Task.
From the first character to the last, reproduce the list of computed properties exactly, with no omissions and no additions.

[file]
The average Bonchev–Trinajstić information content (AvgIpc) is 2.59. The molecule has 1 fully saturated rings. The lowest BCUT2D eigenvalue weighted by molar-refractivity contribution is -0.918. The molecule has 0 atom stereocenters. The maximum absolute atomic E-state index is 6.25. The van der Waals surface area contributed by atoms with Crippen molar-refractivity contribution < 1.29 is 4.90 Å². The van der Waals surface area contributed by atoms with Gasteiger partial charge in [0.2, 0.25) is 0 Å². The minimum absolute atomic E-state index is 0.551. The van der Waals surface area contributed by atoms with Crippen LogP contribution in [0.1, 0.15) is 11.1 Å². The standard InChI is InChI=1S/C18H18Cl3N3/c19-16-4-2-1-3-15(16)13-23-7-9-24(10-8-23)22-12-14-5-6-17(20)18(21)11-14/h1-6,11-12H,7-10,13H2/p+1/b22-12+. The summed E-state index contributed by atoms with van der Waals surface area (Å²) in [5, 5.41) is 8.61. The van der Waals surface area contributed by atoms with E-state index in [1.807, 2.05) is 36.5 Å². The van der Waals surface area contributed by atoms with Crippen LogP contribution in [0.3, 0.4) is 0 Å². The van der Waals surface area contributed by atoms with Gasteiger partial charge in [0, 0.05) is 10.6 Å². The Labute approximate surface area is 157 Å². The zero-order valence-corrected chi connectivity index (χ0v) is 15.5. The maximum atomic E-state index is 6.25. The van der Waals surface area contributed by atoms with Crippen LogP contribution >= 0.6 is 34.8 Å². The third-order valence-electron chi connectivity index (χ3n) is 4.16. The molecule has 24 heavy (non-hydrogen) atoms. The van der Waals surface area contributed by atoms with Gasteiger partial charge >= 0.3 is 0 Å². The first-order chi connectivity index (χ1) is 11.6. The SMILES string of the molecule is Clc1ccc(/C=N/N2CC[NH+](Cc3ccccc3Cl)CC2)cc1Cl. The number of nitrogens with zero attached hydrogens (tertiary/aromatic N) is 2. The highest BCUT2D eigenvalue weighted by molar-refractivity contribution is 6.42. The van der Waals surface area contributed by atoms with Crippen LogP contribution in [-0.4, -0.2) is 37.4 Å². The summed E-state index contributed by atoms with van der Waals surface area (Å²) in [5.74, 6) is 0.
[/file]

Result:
The average Bonchev–Trinajstić information content (AvgIpc) is 2.59. The molecule has 1 fully saturated rings. The lowest BCUT2D eigenvalue weighted by molar-refractivity contribution is -0.918. The molecule has 0 atom stereocenters. The maximum absolute atomic E-state index is 6.25. The van der Waals surface area contributed by atoms with Crippen molar-refractivity contribution < 1.29 is 4.90 Å². The van der Waals surface area contributed by atoms with Gasteiger partial charge in [0.2, 0.25) is 0 Å². The minimum absolute atomic E-state index is 0.551. The van der Waals surface area contributed by atoms with Crippen LogP contribution in [0.1, 0.15) is 11.1 Å². The standard InChI is InChI=1S/C18H18Cl3N3/c19-16-4-2-1-3-15(16)13-23-7-9-24(10-8-23)22-12-14-5-6-17(20)18(21)11-14/h1-6,11-12H,7-10,13H2/p+1/b22-12+. The summed E-state index contributed by atoms with van der Waals surface area (Å²) in [5, 5.41) is 8.61. The van der Waals surface area contributed by atoms with E-state index in [1.807, 2.05) is 36.5 Å². The van der Waals surface area contributed by atoms with Crippen LogP contribution in [0.3, 0.4) is 0 Å². The van der Waals surface area contributed by atoms with Gasteiger partial charge in [0, 0.05) is 10.6 Å². The Labute approximate surface area is 157 Å². The zero-order valence-corrected chi connectivity index (χ0v) is 15.5. The maximum atomic E-state index is 6.25. The van der Waals surface area contributed by atoms with Crippen LogP contribution >= 0.6 is 34.8 Å². The third-order valence-electron chi connectivity index (χ3n) is 4.16. The molecule has 24 heavy (non-hydrogen) atoms. The van der Waals surface area contributed by atoms with Gasteiger partial charge >= 0.3 is 0 Å². The first-order chi connectivity index (χ1) is 11.6. The SMILES string of the molecule is Clc1ccc(/C=N/N2CC[NH+](Cc3ccccc3Cl)CC2)cc1Cl. The number of nitrogens with zero attached hydrogens (tertiary/aromatic N) is 2. The highest BCUT2D eigenvalue weighted by molar-refractivity contribution is 6.42. The van der Waals surface area contributed by atoms with Crippen LogP contribution in [-0.4, -0.2) is 37.4 Å². The summed E-state index contributed by atoms with van der Waals surface area (Å²) in [5.74, 6) is 0.